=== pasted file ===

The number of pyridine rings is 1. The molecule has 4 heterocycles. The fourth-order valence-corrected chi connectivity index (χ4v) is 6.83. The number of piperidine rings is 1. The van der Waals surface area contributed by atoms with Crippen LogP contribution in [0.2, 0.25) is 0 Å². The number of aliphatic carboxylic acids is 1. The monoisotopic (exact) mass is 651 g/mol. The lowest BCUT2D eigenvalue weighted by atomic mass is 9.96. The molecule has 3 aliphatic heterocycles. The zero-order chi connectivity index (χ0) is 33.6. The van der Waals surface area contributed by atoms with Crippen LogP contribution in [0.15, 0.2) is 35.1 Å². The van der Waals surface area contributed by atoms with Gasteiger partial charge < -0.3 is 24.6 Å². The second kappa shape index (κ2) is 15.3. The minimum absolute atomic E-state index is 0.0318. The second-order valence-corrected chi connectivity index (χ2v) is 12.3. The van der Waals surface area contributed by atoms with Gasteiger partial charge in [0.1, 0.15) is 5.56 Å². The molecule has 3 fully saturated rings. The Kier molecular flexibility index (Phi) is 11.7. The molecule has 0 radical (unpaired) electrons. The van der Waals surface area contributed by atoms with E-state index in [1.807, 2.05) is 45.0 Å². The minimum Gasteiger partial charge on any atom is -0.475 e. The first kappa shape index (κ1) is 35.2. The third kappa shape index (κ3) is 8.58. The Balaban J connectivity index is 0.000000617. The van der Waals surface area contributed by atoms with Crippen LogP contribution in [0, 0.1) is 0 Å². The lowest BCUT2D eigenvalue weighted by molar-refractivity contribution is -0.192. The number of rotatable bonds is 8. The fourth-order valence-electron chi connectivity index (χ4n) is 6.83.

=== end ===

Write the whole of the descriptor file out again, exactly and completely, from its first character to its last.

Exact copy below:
The number of pyridine rings is 1. The molecule has 4 heterocycles. The fourth-order valence-corrected chi connectivity index (χ4v) is 6.83. The number of piperidine rings is 1. The van der Waals surface area contributed by atoms with Crippen LogP contribution in [0.2, 0.25) is 0 Å². The number of aliphatic carboxylic acids is 1. The monoisotopic (exact) mass is 651 g/mol. The lowest BCUT2D eigenvalue weighted by atomic mass is 9.96. The molecule has 3 aliphatic heterocycles. The zero-order chi connectivity index (χ0) is 33.6. The van der Waals surface area contributed by atoms with Crippen LogP contribution in [0.15, 0.2) is 35.1 Å². The van der Waals surface area contributed by atoms with Gasteiger partial charge < -0.3 is 24.6 Å². The second kappa shape index (κ2) is 15.3. The minimum absolute atomic E-state index is 0.0318. The second-order valence-corrected chi connectivity index (χ2v) is 12.3. The van der Waals surface area contributed by atoms with Gasteiger partial charge in [0.1, 0.15) is 5.56 Å². The molecule has 3 fully saturated rings. The Kier molecular flexibility index (Phi) is 11.7. The molecule has 0 radical (unpaired) electrons. The van der Waals surface area contributed by atoms with E-state index in [1.807, 2.05) is 45.0 Å². The minimum Gasteiger partial charge on any atom is -0.475 e. The first kappa shape index (κ1) is 35.2. The third kappa shape index (κ3) is 8.58. The Balaban J connectivity index is 0.000000617. The van der Waals surface area contributed by atoms with Crippen LogP contribution in [0, 0.1) is 0 Å². The lowest BCUT2D eigenvalue weighted by molar-refractivity contribution is -0.192. The number of rotatable bonds is 8. The fourth-order valence-electron chi connectivity index (χ4n) is 6.83.